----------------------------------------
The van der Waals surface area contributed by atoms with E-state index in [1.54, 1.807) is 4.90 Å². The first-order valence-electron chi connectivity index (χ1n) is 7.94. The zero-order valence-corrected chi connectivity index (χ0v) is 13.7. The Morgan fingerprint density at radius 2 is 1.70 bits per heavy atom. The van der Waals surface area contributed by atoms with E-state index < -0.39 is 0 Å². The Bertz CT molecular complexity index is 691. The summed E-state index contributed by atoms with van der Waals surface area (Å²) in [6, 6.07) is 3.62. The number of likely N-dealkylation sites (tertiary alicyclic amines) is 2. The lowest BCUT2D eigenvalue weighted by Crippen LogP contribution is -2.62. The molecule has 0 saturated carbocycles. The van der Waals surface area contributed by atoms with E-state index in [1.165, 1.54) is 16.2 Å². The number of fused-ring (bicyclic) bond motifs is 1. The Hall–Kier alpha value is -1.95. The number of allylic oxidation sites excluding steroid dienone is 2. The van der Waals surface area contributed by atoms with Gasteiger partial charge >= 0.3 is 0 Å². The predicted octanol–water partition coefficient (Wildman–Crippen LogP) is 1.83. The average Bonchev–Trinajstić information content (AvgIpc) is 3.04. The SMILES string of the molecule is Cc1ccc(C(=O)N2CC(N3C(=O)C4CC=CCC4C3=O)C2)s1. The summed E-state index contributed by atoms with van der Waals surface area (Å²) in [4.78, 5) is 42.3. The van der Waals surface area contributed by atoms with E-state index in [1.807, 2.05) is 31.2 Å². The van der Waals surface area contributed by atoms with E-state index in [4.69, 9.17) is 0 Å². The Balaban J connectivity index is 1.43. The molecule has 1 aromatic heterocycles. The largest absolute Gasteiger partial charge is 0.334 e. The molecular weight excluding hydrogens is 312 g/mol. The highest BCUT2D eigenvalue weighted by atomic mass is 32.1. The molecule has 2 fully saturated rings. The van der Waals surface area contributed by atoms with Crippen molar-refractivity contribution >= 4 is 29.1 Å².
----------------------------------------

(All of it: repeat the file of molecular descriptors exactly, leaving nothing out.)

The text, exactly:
The van der Waals surface area contributed by atoms with E-state index in [1.54, 1.807) is 4.90 Å². The first-order valence-electron chi connectivity index (χ1n) is 7.94. The zero-order valence-corrected chi connectivity index (χ0v) is 13.7. The Morgan fingerprint density at radius 2 is 1.70 bits per heavy atom. The van der Waals surface area contributed by atoms with E-state index < -0.39 is 0 Å². The Bertz CT molecular complexity index is 691. The summed E-state index contributed by atoms with van der Waals surface area (Å²) in [6, 6.07) is 3.62. The number of likely N-dealkylation sites (tertiary alicyclic amines) is 2. The lowest BCUT2D eigenvalue weighted by Crippen LogP contribution is -2.62. The molecule has 0 saturated carbocycles. The van der Waals surface area contributed by atoms with E-state index in [1.165, 1.54) is 16.2 Å². The number of fused-ring (bicyclic) bond motifs is 1. The Hall–Kier alpha value is -1.95. The number of allylic oxidation sites excluding steroid dienone is 2. The van der Waals surface area contributed by atoms with Gasteiger partial charge >= 0.3 is 0 Å². The predicted octanol–water partition coefficient (Wildman–Crippen LogP) is 1.83. The average Bonchev–Trinajstić information content (AvgIpc) is 3.04. The SMILES string of the molecule is Cc1ccc(C(=O)N2CC(N3C(=O)C4CC=CCC4C3=O)C2)s1. The summed E-state index contributed by atoms with van der Waals surface area (Å²) in [4.78, 5) is 42.3. The van der Waals surface area contributed by atoms with E-state index in [1.807, 2.05) is 31.2 Å². The van der Waals surface area contributed by atoms with E-state index in [4.69, 9.17) is 0 Å². The Balaban J connectivity index is 1.43. The molecule has 1 aromatic heterocycles. The largest absolute Gasteiger partial charge is 0.334 e. The molecular weight excluding hydrogens is 312 g/mol. The highest BCUT2D eigenvalue weighted by atomic mass is 32.1. The molecule has 2 fully saturated rings. The van der Waals surface area contributed by atoms with Crippen molar-refractivity contribution >= 4 is 29.1 Å².